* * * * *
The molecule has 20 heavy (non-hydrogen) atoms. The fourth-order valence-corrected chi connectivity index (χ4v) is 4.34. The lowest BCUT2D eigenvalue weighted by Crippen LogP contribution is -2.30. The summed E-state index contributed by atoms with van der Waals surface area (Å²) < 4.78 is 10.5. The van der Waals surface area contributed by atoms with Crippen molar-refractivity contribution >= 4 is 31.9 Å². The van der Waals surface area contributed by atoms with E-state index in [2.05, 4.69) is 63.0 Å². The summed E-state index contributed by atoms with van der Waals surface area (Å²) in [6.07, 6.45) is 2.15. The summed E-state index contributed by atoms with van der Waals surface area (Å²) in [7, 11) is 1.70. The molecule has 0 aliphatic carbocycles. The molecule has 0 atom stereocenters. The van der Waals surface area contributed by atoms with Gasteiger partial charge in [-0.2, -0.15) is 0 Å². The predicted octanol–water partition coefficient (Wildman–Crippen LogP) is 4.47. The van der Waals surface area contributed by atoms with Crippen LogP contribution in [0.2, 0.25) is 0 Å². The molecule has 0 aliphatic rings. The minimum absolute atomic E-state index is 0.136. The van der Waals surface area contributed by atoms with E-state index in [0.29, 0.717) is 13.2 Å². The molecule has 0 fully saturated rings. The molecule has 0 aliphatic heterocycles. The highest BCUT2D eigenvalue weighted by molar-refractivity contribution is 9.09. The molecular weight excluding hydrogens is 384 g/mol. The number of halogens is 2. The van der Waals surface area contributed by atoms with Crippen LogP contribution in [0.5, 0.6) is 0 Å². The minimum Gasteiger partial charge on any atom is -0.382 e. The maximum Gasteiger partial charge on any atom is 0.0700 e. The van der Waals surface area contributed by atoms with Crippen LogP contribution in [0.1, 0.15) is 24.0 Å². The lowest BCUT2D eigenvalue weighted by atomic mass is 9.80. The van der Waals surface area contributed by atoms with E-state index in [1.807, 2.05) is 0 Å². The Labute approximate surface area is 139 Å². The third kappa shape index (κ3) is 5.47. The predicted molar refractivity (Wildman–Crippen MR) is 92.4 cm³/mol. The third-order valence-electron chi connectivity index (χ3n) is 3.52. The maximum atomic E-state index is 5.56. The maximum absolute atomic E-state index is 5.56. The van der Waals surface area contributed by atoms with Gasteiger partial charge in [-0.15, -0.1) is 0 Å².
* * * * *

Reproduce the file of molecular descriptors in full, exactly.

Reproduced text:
The molecule has 20 heavy (non-hydrogen) atoms. The fourth-order valence-corrected chi connectivity index (χ4v) is 4.34. The lowest BCUT2D eigenvalue weighted by Crippen LogP contribution is -2.30. The summed E-state index contributed by atoms with van der Waals surface area (Å²) < 4.78 is 10.5. The van der Waals surface area contributed by atoms with Crippen molar-refractivity contribution >= 4 is 31.9 Å². The van der Waals surface area contributed by atoms with E-state index in [2.05, 4.69) is 63.0 Å². The summed E-state index contributed by atoms with van der Waals surface area (Å²) in [6.07, 6.45) is 2.15. The summed E-state index contributed by atoms with van der Waals surface area (Å²) in [7, 11) is 1.70. The molecule has 0 aliphatic carbocycles. The molecule has 0 atom stereocenters. The van der Waals surface area contributed by atoms with Gasteiger partial charge in [-0.2, -0.15) is 0 Å². The predicted octanol–water partition coefficient (Wildman–Crippen LogP) is 4.47. The van der Waals surface area contributed by atoms with Crippen LogP contribution in [0.2, 0.25) is 0 Å². The molecule has 0 aliphatic rings. The minimum absolute atomic E-state index is 0.136. The van der Waals surface area contributed by atoms with E-state index in [0.29, 0.717) is 13.2 Å². The molecule has 0 fully saturated rings. The molecule has 0 aliphatic heterocycles. The highest BCUT2D eigenvalue weighted by molar-refractivity contribution is 9.09. The molecular weight excluding hydrogens is 384 g/mol. The number of halogens is 2. The van der Waals surface area contributed by atoms with Crippen LogP contribution in [0.5, 0.6) is 0 Å². The minimum Gasteiger partial charge on any atom is -0.382 e. The maximum Gasteiger partial charge on any atom is 0.0700 e. The van der Waals surface area contributed by atoms with Crippen LogP contribution in [0.1, 0.15) is 24.0 Å². The lowest BCUT2D eigenvalue weighted by atomic mass is 9.80. The van der Waals surface area contributed by atoms with E-state index in [1.807, 2.05) is 0 Å². The Labute approximate surface area is 139 Å². The third kappa shape index (κ3) is 5.47. The predicted molar refractivity (Wildman–Crippen MR) is 92.4 cm³/mol. The third-order valence-electron chi connectivity index (χ3n) is 3.52. The maximum atomic E-state index is 5.56. The maximum absolute atomic E-state index is 5.56. The van der Waals surface area contributed by atoms with Gasteiger partial charge in [-0.15, -0.1) is 0 Å².